Designed for the low hydrostatic pressures encountered in the flatlands out west, the valve had been no match for the pressures generated by the hilly terrain of western Pennsylvania.The workers at Range Resources moved quickly to stanch it, but before they could, some 250 barrels of “frac water” — about 11,000 gallons of partially recycled water that had already made the mile-long trip into the bowels of the buried Marcellus Shale to shatter the stone and free the gas trapped in it — poured out onto the ground.
Some of it oozed toward an unnamed tributary of Brush Run, killing 200 small fish, Range would later report.
It was a comparatively rare accident, one of only a handful that have occurred in the Marcellus since work began on hundreds of wells tapping into the massive — nearly 500 trillion cubic feet— ossified sea of natural gas inside it, according to the state Department of Environmental Protection. But it happened at a time when the industry was already getting a black eye. A few months earlier, and a couple of hundred miles away in Bradford County, the gas company Chesapeake, one of the giants of the Marcellus, and its subcontractor, the industry leader Slumberger, had accidentally dumped 259 gallons of hydrochloric acid on the ground at one of their drill sites. To remedy the problem and mollify the DEP, Chesapeake had to dispose of more than 11,000 tons of contaminated soil.And just a few days before Range’s accident, in the little town of Dimock, in northeastern Pennsylvania’s Susquehanna County, Cabot Oil & Gas had yet another in a string of mishaps that began Jan. 1, 2009, when methane, apparently from one or more of its wells, migrated into a local water well, triggering a minor explosion and contaminating water supplies for half a dozen residents in the area.
The company was still struggling with fallout from that incident when, on Sept. 16, a more serious accident occurred at a well they were drilling on the Heitsman property just outside the village of Dimock. Cabot had carved out its pad and drilled its well on a rugged chunk of fallow farmland. It had finished drilling the Heitsman 4H, a horizontal well that plunged a mile deep and a mile out, when it summoned its contractors to frac the well. Two of the best-known names in the business had signed on for the project. Halliburton was handling the frac job itself, working with contractors for Baker Tanks, another well-known name in the industry, to handle the water supply. The project was going as planned when a Halliburton worker threw open a valve to release water from one of the 21,000– gallon mixing tanks. A coupling on a hose failed, sending somewhere between 1,050 and 2,100 gallons of frac water surging onto the ground. The water had already been treated with the frac chemicals, which included Halliburton’s own secret formula gelling agent LGC-35 CBM, which the company describes as a potential carcinogen. The chemicals accounted for about .05 percent of the fluid, but that was more than enough for the DEP to take notice.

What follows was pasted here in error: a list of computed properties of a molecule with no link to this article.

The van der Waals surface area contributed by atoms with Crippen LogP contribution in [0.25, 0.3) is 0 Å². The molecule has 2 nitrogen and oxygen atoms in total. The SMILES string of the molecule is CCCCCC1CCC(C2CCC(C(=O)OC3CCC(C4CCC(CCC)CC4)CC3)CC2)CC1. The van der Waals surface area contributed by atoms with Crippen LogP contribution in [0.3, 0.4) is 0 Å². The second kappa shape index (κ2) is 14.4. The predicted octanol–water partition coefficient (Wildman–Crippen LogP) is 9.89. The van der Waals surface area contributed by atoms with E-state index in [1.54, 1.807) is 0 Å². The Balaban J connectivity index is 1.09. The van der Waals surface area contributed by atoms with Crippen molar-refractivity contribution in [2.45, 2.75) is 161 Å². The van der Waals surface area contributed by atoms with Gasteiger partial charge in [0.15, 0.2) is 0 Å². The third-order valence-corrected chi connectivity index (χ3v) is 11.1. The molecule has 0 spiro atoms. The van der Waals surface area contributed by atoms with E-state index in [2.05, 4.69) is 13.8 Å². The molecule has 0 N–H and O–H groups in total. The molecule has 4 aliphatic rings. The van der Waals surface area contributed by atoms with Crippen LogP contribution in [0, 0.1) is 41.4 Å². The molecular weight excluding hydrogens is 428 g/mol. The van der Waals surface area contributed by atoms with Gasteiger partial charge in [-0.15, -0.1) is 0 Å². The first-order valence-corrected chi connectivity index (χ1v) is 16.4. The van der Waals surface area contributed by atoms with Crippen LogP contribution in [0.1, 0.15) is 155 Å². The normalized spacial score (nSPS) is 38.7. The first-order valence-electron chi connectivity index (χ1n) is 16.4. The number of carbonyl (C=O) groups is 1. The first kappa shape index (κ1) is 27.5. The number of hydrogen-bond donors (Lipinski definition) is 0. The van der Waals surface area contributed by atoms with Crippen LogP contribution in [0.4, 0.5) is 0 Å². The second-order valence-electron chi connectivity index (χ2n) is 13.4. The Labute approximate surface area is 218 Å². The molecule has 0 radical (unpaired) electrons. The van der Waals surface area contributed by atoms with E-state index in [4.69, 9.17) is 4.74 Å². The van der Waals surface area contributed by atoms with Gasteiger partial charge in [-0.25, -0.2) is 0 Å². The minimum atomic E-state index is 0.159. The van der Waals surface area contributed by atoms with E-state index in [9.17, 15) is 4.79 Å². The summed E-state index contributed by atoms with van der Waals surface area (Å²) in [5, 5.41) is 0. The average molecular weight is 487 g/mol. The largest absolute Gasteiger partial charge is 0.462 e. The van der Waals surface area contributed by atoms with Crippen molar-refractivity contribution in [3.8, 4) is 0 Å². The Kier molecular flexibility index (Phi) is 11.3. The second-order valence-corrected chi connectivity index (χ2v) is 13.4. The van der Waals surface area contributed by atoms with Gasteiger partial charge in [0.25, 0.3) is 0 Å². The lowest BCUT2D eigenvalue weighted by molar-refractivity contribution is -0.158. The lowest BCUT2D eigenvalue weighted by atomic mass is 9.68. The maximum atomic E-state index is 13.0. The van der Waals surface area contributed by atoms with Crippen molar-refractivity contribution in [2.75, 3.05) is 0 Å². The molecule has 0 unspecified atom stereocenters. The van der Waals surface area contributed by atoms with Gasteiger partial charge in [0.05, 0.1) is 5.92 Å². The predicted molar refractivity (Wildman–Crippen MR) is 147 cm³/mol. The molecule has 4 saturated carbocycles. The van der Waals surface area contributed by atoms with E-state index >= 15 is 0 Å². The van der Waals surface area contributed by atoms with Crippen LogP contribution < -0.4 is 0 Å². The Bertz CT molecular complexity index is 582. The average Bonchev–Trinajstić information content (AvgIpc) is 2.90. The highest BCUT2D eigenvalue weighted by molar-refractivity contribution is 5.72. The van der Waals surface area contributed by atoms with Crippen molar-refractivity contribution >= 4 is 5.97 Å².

While about 800 gallons of that initial spill were contained on the drill pad — the driller had built berms around part of the unit— hundreds of gallons at least had reached a wooded wetland that fed nearby Stevens Creek. By the time the DEP arrived, the contractor had already built a hay and dirt dam to keep any more of the liquid from reaching the creek, and another had been built in the creek itself to prevent the tainted fluid from drifting downstream. The spill killed a number of small minnows and frogs, but larger fish were spared.
Six hours later, at the same site, it happened again. It was a combination of mechanical and human error. According to Baker’s reports to the DEP, “a 12-inch diameter mechanical coupling… fitted upstream of the feed tank manifold failed…” and before the contractor could shut the system down, another 5,880 gallons of frac fluid poured onto the drill pad. With the berms and the makeshift dam still in place, only about 580 additional gallons made it to the wetlands and the creek beyond.
A week later, on Sept. 22, DEP was still mulling its options on how to handle the infractions at the Heitsman well when a third spill occurred. Once again, a hose failed. In most respects, this spill was deemed less dangerous than the previous spills. The water was being prepared for the seventh and final stage of the frac job and contained even less of the gelling agents. But even though only about 10 percent of the 480 gallons that had leaked on to the pad actually reached the berm, it was the last straw.